No matter how rich you are, denying reality pushesone further into delusion and depression,dissatisfaction. It is because we all have theBuddha nature inside of ourselves and when we denywhat we know in our heart to be true it causes aninternal struggle. The Quakers also teach that weshould express loving kindness to our brothers andsisters because everyone has the grace of God in himor her.

So as you can see, the worldview, the underlyingvalues of an economic system, tend to promotestructures that keep the wealth in the hands of thefew, and justifies the inequality in the use anddistribution of natural resources.


Now perhaps we should discuss what an alternativemodel looks like. What values is it founded on, whatideas are underlying it and what kind of lifestyledoes it promote?We are collaborating on a projectwith the Lebret Centre in Paris to raise awarenessof the negative impact the consumer lifestyle hashad on Siam. We plan to educate people aboutalternative lifestyles which are spiritually based.

If we empower people spiritually, they can buildstrong cooperative communities. If these communitieshave a strong spiritual foundation and they practicecontentment and generosity they will naturally beself-reliant, using locally made products andhelping each other.

This is another aspect of empowering people to livealternative lifestyles and escape the overpoweringinfluence of consumer culture. We need todecentralise, honour the native wisdom in everyculture, every region and even in individualvillages.

The scale of communities should be small and knowthat small is beautiful. They can then network theircommunities together, sharing knowledge, skills andmaterials but in a way such that they meet on equalfooting.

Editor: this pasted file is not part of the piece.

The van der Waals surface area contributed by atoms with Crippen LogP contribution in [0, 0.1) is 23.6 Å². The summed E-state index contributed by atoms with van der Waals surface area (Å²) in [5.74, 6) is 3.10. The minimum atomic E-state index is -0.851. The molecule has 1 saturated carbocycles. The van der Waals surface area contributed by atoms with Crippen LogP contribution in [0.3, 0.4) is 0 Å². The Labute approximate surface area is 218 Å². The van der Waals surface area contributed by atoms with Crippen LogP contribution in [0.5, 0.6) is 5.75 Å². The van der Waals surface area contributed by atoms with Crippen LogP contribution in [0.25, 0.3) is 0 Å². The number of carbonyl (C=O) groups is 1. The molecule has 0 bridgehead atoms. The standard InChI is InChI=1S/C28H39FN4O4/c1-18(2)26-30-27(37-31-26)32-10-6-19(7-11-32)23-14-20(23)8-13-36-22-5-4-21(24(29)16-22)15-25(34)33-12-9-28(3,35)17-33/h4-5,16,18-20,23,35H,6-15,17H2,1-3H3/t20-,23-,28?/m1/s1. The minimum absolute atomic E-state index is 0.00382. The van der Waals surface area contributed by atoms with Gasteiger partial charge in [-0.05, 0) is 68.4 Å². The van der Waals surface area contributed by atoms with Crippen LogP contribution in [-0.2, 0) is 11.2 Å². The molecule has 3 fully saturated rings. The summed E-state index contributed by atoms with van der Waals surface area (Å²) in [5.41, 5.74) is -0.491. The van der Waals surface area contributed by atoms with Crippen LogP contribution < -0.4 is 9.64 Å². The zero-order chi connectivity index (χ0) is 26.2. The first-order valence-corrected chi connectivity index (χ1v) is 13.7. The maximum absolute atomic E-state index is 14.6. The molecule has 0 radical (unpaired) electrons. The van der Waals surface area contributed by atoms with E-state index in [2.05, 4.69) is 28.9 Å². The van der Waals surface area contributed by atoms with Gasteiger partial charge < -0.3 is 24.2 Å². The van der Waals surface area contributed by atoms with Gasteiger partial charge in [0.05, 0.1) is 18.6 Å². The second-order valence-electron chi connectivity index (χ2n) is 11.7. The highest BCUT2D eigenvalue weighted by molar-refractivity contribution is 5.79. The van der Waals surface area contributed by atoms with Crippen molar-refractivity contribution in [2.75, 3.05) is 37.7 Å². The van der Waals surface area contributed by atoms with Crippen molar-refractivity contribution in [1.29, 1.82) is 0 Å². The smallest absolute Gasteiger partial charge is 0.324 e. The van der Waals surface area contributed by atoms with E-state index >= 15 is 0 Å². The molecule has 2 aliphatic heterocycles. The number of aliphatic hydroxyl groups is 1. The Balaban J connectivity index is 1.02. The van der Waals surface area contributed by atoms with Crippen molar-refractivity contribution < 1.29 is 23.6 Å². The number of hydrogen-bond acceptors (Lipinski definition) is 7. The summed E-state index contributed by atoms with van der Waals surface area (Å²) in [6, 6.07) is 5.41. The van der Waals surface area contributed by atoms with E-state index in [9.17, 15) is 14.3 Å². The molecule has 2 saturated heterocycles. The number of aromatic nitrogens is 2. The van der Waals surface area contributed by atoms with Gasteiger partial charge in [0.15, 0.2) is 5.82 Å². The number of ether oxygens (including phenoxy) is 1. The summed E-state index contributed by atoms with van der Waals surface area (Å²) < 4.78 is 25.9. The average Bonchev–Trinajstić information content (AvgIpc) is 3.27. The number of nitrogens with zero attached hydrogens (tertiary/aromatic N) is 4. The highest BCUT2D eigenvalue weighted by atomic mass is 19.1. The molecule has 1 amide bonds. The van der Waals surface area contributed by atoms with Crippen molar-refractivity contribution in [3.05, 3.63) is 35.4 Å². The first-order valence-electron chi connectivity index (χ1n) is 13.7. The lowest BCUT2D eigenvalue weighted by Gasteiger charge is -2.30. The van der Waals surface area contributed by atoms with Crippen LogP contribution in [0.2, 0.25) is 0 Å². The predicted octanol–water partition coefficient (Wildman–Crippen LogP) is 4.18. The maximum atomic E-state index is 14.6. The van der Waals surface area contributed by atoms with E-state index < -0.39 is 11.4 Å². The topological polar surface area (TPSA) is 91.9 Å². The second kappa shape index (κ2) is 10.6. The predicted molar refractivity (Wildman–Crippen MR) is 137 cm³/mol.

This leads to cooperation, not exploitation as inthe centralised model. Mahatma Gandhi dreamed ofvillage republics linked together by cooperation andcompassion:

"In this structure composed ofinnumerable villages there will be ever widening,never ascending circles. Life will not be a pyramidwith the apex sustained by the bottom. It will be anoceanic circle whose centre will be the individualalways ready to perish for the village, the villageready to perish for the circle of villages until atlast the whole becomes one life composed ofindividuals, never aggressive in their arrogance,but ever humble, sharing the majesty of the oceaniccircle of which they are an integral part."

*Sulak Sivaraksa is the director of the Santi PrachaDhamma Institute. This article is adapted from thespeech he delivered at a seminar in Chiang Mai onApril 29,1999

Address: 117 Fuangnakhon Rd
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10200 Bangkok
tel: +66 (2) 223 4915
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Copyright The Bangkok Post Publishing Public Co., Ltd. 1999